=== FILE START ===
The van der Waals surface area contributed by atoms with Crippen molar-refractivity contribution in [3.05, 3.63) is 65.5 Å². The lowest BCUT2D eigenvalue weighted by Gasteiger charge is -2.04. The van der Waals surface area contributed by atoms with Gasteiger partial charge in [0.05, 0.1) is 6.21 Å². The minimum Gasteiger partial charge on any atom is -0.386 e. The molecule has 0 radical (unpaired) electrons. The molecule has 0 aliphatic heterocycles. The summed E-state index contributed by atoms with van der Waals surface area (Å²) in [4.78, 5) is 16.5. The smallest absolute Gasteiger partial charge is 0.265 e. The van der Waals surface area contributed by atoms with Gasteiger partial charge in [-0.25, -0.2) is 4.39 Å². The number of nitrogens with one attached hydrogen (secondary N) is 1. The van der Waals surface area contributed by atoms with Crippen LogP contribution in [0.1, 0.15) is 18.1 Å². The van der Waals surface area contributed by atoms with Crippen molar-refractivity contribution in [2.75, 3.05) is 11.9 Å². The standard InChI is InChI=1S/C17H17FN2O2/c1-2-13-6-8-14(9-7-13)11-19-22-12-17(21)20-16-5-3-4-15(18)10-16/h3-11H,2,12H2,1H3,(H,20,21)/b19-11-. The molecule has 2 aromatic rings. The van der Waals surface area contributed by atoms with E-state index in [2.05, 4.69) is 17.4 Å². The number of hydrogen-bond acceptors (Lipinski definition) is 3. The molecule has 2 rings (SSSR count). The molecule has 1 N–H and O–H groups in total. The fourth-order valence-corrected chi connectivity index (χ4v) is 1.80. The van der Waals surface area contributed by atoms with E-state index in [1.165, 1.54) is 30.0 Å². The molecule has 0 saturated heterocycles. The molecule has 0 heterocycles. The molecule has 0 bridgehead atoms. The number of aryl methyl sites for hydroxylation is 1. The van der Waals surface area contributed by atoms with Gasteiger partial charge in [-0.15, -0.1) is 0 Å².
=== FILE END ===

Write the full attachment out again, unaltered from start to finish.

The van der Waals surface area contributed by atoms with Crippen molar-refractivity contribution in [3.05, 3.63) is 65.5 Å². The lowest BCUT2D eigenvalue weighted by Gasteiger charge is -2.04. The van der Waals surface area contributed by atoms with Gasteiger partial charge in [0.05, 0.1) is 6.21 Å². The minimum Gasteiger partial charge on any atom is -0.386 e. The molecule has 0 radical (unpaired) electrons. The molecule has 0 aliphatic heterocycles. The summed E-state index contributed by atoms with van der Waals surface area (Å²) in [4.78, 5) is 16.5. The smallest absolute Gasteiger partial charge is 0.265 e. The van der Waals surface area contributed by atoms with Gasteiger partial charge in [-0.25, -0.2) is 4.39 Å². The number of nitrogens with one attached hydrogen (secondary N) is 1. The van der Waals surface area contributed by atoms with Crippen LogP contribution in [0.1, 0.15) is 18.1 Å². The van der Waals surface area contributed by atoms with Crippen molar-refractivity contribution in [2.75, 3.05) is 11.9 Å². The standard InChI is InChI=1S/C17H17FN2O2/c1-2-13-6-8-14(9-7-13)11-19-22-12-17(21)20-16-5-3-4-15(18)10-16/h3-11H,2,12H2,1H3,(H,20,21)/b19-11-. The molecule has 2 aromatic rings. The van der Waals surface area contributed by atoms with E-state index in [2.05, 4.69) is 17.4 Å². The number of hydrogen-bond acceptors (Lipinski definition) is 3. The molecule has 2 rings (SSSR count). The molecule has 1 N–H and O–H groups in total. The fourth-order valence-corrected chi connectivity index (χ4v) is 1.80. The van der Waals surface area contributed by atoms with E-state index in [1.165, 1.54) is 30.0 Å². The molecule has 0 saturated heterocycles. The molecule has 0 heterocycles. The molecule has 0 bridgehead atoms. The number of aryl methyl sites for hydroxylation is 1. The van der Waals surface area contributed by atoms with Gasteiger partial charge in [-0.15, -0.1) is 0 Å².